The NFL still plans to hold training camps on time beginning in late July, though contingency plans are in place.
Hours after the league canceled the annual Hall of Fame game that kicks off the preseason schedule, the league's 32 team owners were updated on a variety of issues Thursday, many dealing with working through the coronavirus pandemic. Most notably, according to NFL general counsel Jeff Pash, the owners were told about plans to fully reopen team facilities for training camp next month.
"The clubs have been advised that training camps are expected to open on the normal schedule," Pash said. "The dates set forth in the collective bargaining agreement, for most clubs that would be July 28. Obviously they can bring in rookies and certain other players before that.
"The preseason number of games, we're in active discussions with the players association on those issues and will continue at that and expect to have some resolution relatively soon and will advise the clubs at that time."
Earlier Thursday, the league and the Pro Football Hall of Fame canceled the opening preseason game between the Dallas Cowboys and the Pittsburgh Steelers that was set for Aug. 6. The hall's induction ceremonies set for Aug. 8 for the 2020 class and for mid-September for a special centennial class, have been moved to August 2021, when the Cowboys and Steelers will again be scheduled to play.
Enshrinements for all 20 men scheduled for this year now will occur on Aug. 7, 2021, with the 2021 inductees going into the Pro Football Hall of Fame the next day. The Hall of Fame game is Aug. 5.
The Hall of Fame, which opened in 1963, has never had two enshrinements in one weekend. It has had cancellations of the game, including in 2011 because of the league's lockout of the players and in 2016 when the field at Tom Benson Hall of Fame Stadium was declared unplayable because of poor conditions.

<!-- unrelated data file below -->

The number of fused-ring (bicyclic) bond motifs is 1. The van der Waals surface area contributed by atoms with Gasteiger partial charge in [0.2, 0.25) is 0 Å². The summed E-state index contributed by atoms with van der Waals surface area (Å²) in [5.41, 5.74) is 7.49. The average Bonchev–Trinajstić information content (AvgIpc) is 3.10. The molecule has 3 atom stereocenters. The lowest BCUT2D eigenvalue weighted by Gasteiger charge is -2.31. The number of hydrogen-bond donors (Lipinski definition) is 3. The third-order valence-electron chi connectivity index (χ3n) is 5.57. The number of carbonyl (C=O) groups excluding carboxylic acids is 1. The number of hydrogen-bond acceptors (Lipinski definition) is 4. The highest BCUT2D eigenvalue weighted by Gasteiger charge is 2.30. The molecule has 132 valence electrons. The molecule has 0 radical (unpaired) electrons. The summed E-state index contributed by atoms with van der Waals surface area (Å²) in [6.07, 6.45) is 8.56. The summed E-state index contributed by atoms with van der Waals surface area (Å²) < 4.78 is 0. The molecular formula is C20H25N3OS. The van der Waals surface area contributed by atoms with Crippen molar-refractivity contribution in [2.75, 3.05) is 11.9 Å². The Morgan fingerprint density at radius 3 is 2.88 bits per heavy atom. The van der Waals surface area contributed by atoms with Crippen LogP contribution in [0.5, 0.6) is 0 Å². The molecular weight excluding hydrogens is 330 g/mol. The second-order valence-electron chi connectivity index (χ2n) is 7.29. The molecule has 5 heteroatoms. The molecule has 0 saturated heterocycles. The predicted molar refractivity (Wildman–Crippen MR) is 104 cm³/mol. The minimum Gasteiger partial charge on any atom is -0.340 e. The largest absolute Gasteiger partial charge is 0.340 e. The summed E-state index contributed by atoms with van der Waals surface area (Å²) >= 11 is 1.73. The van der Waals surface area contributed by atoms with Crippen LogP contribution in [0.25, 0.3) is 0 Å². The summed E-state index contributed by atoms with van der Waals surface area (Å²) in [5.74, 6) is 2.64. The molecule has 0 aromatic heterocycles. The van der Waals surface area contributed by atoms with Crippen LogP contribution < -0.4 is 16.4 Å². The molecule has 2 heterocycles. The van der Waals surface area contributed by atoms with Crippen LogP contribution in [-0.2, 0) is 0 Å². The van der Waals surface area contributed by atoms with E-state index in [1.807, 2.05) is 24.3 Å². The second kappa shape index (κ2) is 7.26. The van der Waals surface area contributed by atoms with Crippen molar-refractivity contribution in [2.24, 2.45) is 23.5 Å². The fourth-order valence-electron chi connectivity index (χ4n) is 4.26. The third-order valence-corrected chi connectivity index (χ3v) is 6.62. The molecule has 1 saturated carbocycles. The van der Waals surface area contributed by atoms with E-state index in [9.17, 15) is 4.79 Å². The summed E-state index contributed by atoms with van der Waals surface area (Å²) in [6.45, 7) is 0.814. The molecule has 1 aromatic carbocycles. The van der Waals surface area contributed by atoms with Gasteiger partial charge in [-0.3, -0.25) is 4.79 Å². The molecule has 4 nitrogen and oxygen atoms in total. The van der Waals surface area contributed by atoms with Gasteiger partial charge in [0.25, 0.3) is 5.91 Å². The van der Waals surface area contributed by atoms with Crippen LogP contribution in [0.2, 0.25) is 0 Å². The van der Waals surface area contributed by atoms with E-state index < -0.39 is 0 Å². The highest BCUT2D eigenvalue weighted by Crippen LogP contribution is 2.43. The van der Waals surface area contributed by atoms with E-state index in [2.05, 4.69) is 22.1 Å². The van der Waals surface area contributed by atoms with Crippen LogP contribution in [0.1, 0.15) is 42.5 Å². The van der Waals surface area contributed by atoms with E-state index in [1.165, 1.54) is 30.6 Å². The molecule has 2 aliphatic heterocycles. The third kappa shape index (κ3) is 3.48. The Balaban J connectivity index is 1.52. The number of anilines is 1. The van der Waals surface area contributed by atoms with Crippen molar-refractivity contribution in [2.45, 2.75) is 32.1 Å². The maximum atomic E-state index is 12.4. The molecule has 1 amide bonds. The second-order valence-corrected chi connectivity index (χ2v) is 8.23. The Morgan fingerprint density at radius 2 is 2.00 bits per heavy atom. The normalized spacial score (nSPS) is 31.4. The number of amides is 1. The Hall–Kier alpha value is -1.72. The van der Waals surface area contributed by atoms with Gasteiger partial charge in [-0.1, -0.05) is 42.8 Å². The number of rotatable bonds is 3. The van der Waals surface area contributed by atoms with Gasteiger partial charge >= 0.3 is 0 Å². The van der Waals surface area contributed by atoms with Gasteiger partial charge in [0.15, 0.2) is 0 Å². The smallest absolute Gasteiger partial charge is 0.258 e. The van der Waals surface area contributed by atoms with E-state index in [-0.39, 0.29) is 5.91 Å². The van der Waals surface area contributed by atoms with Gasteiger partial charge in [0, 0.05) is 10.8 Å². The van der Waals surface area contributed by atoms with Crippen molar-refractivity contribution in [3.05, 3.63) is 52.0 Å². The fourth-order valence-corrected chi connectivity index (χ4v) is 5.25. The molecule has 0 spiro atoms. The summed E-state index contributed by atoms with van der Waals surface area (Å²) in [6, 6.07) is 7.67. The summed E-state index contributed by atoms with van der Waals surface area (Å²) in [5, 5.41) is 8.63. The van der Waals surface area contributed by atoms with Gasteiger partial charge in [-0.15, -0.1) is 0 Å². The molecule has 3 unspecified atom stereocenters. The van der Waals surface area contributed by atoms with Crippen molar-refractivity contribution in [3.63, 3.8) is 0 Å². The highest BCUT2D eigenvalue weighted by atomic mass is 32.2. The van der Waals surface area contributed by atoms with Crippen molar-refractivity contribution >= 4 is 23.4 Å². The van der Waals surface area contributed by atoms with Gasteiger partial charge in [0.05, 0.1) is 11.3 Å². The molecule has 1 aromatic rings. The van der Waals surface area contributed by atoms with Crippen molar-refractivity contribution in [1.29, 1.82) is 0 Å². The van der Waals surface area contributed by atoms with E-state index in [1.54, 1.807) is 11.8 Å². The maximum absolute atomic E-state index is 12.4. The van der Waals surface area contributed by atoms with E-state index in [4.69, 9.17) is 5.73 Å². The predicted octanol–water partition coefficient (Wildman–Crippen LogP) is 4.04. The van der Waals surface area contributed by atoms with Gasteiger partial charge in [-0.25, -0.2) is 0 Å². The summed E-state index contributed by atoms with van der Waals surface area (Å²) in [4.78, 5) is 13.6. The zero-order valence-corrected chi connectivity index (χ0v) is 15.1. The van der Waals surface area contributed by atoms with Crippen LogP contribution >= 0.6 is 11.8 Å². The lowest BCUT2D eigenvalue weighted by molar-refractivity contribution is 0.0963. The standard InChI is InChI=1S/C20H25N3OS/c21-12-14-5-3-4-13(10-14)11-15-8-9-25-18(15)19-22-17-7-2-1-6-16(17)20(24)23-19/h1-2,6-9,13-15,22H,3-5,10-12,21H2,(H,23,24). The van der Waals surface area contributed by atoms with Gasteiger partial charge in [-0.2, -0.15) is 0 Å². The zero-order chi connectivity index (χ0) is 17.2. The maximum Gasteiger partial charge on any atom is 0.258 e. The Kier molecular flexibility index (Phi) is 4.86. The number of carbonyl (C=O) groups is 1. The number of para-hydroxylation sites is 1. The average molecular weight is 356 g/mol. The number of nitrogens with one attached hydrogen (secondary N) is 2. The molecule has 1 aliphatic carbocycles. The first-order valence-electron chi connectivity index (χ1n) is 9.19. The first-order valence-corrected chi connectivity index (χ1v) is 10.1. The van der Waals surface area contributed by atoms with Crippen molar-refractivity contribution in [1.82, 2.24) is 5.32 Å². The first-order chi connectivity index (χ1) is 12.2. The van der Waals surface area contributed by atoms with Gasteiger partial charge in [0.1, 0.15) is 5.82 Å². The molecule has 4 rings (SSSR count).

"This is the right decision for several reasons, first and foremost the health and welfare of our Gold Jackets, incoming centennial class of 2020 members, hall personnel and event volunteers," said David Baker, the hall's CEO. "We also must consider the most appropriate way to fulfill the first tenet of our mission: To honor the heroes of the game. This decision meets that duty."
Team facilities were closed in late March due to the pandemic, though they have been reopened to limited personnel. No players other than those rehabilitating injuries are allowed at those facilities yet.
Dr. Allen Sills, the NFL's chief medical officer, stressed that what the general public should be doing during the pandemic is exactly what the league and its players should be doing.
"We remain in very active discussion with the players' association on the protocols dealing with testing and screening and treatment, response and travel," Sills said. "And so we updated the ownership about where we stand with those issues and our approach to that.
"We certainly emphasized through that that testing alone is not going to be sufficient to keep everyone healthy. It's still vitally important that everyone respect physical distancing, the use of masks when possible and overall good health habits of reporting symptoms and limiting contact with individuals that may be sick not only at the team facility, but away from the team facility."
In response to new Tampa Bay Buccaneers quarterback Tom Brady and other NFL players holding private workouts even after Thom Mayer, the union's medical officer, advised against it, Sills said:
"This is, again, a place where the NFLPA and the NFL are in the same exact place, which is we want whatever makes it the safest possible environment for all of our constituents. ... Again, this is all about risk reduction and trying to mitigate risk. We know that we can't eliminate risk. And so we will work very much hand in hand with the players' association because, again, this is where everyone in that team environment is going to share the same risk. But they'll also share the same responsibility to each other."
Sills also noted the league and union are looking into the use of personal protective equipment by players. That includes modifications to the helmet that may provide additional risk reduction.
"Obviously we have to think about any potential unintended consequences of that modification. So a lot of work is still being done on that," he said.
Barring the unlikely prospect of having full stadiums, every stadium will have seat coverings during the season in an effort to protect people in the stadium, a measure owners approved Thursday.